Woodswoman Abroad

Sometimes a travelogue, sometimes just a vehicle for wistful thinking about Italy or France . . . always ready to go back again.

Friday, April 13, 2012

This blog is moving!

Thank you to everyone who has viewed this blog over the years.  In an attempt to consolidate my scattered internet presence, I am moving this travel blog to woodswomanabroad.com.

All current and past posts from this site have also been transferred to the woodswomanabroad.com website, though a bit of the format leaves something to be desired. 

France Women 2012 begins on May 4, and I invite you to follow us in Provence and Paris for a bit more than two weeks.  We'll stay in a beautiful St. Roch villa in Robion, venturing out on day trips to wineries, hill towns, open markets, the French Riviera.  Chef Ronald will prepare our meal one night at the villa, and of course anything one eats in France is delicious!  In Paris, our extra treat is seeing James Taylor in concert at L'Olympia, near the Opera House.

So come along to the website, hosted by Wordpress, and I'll attempt to paint word pictures of our trip that convey even a sliver of what we are experiencing . . . so follow us.

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Tuesday, December 27, 2011

Italy Women - September 6-23, 2012

Italy Women 2012
Rome, Siena, Florence, Lucca, Venice

Ah, Bella Italia!  Wouldn’t we love to explore her majestic art, architecture, and cuisine, her serene villages and vineyards, her romantic coastlines and waterways for half of the rest of our lives?  Well, on this Women’s Adventure, we’ll have to settle for just a bit less than that, taking in some of the spectacular sights in the top half of “the boot”. 

We’ll begin in Rome, one of the most cultural cities in the world, and we will stay four nights here.  We’ll visit the Colosseum, the Forum, and the Vatican.  Throw your pennies in the Trevi Fountain and make your wishes come true.   Spend a leisurely evening eating dinner on the edge of the Piazza Navona or the Campo di Fiori (or both!).  Shop on the exquisite Via Condotti, sit on the Spanish Steps, and spend an afternoon at the Borghese Gallery, where Bernini’s statue of Apollo chasing Daphne will take your breath away. 

Then we’ll travel by train to begin our stay in Tuscany, beginning with one night in Siena, where the Palio is held each year at the Campo.  We’ll have a half-day private tour with my friend Viviana Girola, and explore the walkways, churches, shops and alleys of this old world town. We will then stay five days in Florence, strolling on the Ponte Vecchio to the other side of the Arno, listening to the monks chant their 5:00 Mass near the Piazale Michelangelo, stopping at a frutta e verdura market for a fresh afternoon snack.  After a half day private walking tour to get a feel for the history of Florence, we will visit the old masters in the Uffizi Gallery and the exquisite statue of Michelangelo’s David at the Accademia.  Franco treats us like queens at Il Porcospino, a local ristorante near the Medici Chapel.  And always there is espresso, cappuccino, gelato and other delicious culinary delights.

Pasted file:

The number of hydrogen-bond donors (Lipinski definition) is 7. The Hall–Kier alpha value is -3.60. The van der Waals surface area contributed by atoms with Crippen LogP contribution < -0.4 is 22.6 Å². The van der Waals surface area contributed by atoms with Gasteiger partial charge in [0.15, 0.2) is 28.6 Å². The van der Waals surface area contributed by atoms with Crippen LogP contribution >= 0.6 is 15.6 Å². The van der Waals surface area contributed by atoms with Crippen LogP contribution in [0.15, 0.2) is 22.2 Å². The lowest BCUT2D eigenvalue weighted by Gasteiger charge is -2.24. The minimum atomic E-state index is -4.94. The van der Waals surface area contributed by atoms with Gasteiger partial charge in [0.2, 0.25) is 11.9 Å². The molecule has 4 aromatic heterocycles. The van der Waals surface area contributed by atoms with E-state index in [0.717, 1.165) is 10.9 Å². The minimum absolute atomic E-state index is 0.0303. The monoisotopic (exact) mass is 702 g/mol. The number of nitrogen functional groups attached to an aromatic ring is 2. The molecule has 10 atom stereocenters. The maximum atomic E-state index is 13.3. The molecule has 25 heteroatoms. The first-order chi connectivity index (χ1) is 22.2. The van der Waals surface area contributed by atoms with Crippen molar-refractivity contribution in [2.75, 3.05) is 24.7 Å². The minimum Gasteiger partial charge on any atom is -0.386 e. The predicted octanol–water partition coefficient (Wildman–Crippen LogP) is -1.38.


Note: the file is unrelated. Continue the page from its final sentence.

Day trips to Fiesole and Vinci will give us a taste of some northern Tuscany towns, and are easy to reach by train or short bus.  If we have time, we might even have a language lesson or two, taught by my Italian tutor, Leonardo d’Amato.

After kissing Florence goodbye, we will head to one of my favorite old Tuscan towns, Lucca.  Nestled just near Pisa, our Lucca stay (two nights) will allow us time to stop in Pisa on the way, to see the Leaning Tower, of course, as well as the Baptistry and the Duomo.  Siena and Lucca have become the happy substitute for Cinque Terre, since quite a bit of the Cinque Terre villages were damaged or destroyed by flood and mud slides last month. 

Finally, we will again travel by train to the waterways of Venice, where the common substitute for a car is a long boat called a vaporetto. Walking in Venice across the hundreds of footbridges is a treat, and easier with your StreetWise Venice map, a must in this maze of canals.  We’ll have a half-day tour here, through the Church of San Marco, the Ducal Palace and the Bridge of Sighs.  Mask shops abound, and I’ve discovered a little place that makes and sells wonderful journals for those of you who like reflective writing. 

If you choose, you can take a boat to Murano and Burano, famous for beautiful Venetian glass and lace.  Or you can just sit in any café that appeals to you and watch the people go by.  After four nights in Venice, we’ll bid farewell to the welcoming residents of Italy and head for home.

Our trip will include AIRFARE FROM DENVER, sixteen nights’ lodging (double occupancy), RailEurope passes, other private transportation and/or transfers to and from our hotels, Roma Passes for major sights, A Vatical visit, walking tours in Florence and Venice, vaporetto tickets in Venice, a half-day trip to Pisa, sixteen breakfasts, three lunches, seven dinners, Rome, Venice and Florence Street-wise maps, travel journals, and ME, your planner, guide, and all-around fire extinguisher!

Cost for above, (including airfare from Denver) is $5950.00**  A $500 non-refundable deposit holds your space. A referral discount of  $250 is yours for early registration by December 1 OR for bringing a friend not on my list . . .

For questions, please contact Joannah L. Merriman, Lifeprints, 970-481-6339 or 970-226-5676.  E-mail me at jetlost@lamar.colostate.edu and check out this blog, www.woodswomanabroad.blogspot.com for samples of previous trip adventures!